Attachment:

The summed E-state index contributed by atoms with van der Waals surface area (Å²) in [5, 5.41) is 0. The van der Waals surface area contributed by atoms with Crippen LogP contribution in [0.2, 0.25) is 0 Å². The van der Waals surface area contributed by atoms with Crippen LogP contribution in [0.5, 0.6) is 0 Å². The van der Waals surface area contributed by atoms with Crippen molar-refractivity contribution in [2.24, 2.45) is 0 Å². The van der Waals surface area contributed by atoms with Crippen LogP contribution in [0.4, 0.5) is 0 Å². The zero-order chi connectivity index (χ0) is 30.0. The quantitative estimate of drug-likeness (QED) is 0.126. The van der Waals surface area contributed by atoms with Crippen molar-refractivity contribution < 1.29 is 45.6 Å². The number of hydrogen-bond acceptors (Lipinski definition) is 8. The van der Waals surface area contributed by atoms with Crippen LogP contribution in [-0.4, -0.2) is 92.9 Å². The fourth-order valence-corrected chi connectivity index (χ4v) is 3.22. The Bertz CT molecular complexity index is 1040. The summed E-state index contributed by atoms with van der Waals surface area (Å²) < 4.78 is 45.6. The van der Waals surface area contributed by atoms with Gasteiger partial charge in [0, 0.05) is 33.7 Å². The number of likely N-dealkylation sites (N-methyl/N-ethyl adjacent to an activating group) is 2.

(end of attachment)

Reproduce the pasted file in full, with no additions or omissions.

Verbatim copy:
The summed E-state index contributed by atoms with van der Waals surface area (Å²) in [5, 5.41) is 0. The van der Waals surface area contributed by atoms with Crippen LogP contribution in [0.2, 0.25) is 0 Å². The van der Waals surface area contributed by atoms with Crippen LogP contribution in [0.5, 0.6) is 0 Å². The van der Waals surface area contributed by atoms with Crippen molar-refractivity contribution in [2.24, 2.45) is 0 Å². The van der Waals surface area contributed by atoms with Crippen LogP contribution in [0.4, 0.5) is 0 Å². The zero-order chi connectivity index (χ0) is 30.0. The quantitative estimate of drug-likeness (QED) is 0.126. The van der Waals surface area contributed by atoms with Crippen molar-refractivity contribution < 1.29 is 45.6 Å². The number of hydrogen-bond acceptors (Lipinski definition) is 8. The van der Waals surface area contributed by atoms with Crippen LogP contribution in [-0.4, -0.2) is 92.9 Å². The fourth-order valence-corrected chi connectivity index (χ4v) is 3.22. The Bertz CT molecular complexity index is 1040. The summed E-state index contributed by atoms with van der Waals surface area (Å²) < 4.78 is 45.6. The van der Waals surface area contributed by atoms with Gasteiger partial charge in [0, 0.05) is 33.7 Å². The number of likely N-dealkylation sites (N-methyl/N-ethyl adjacent to an activating group) is 2.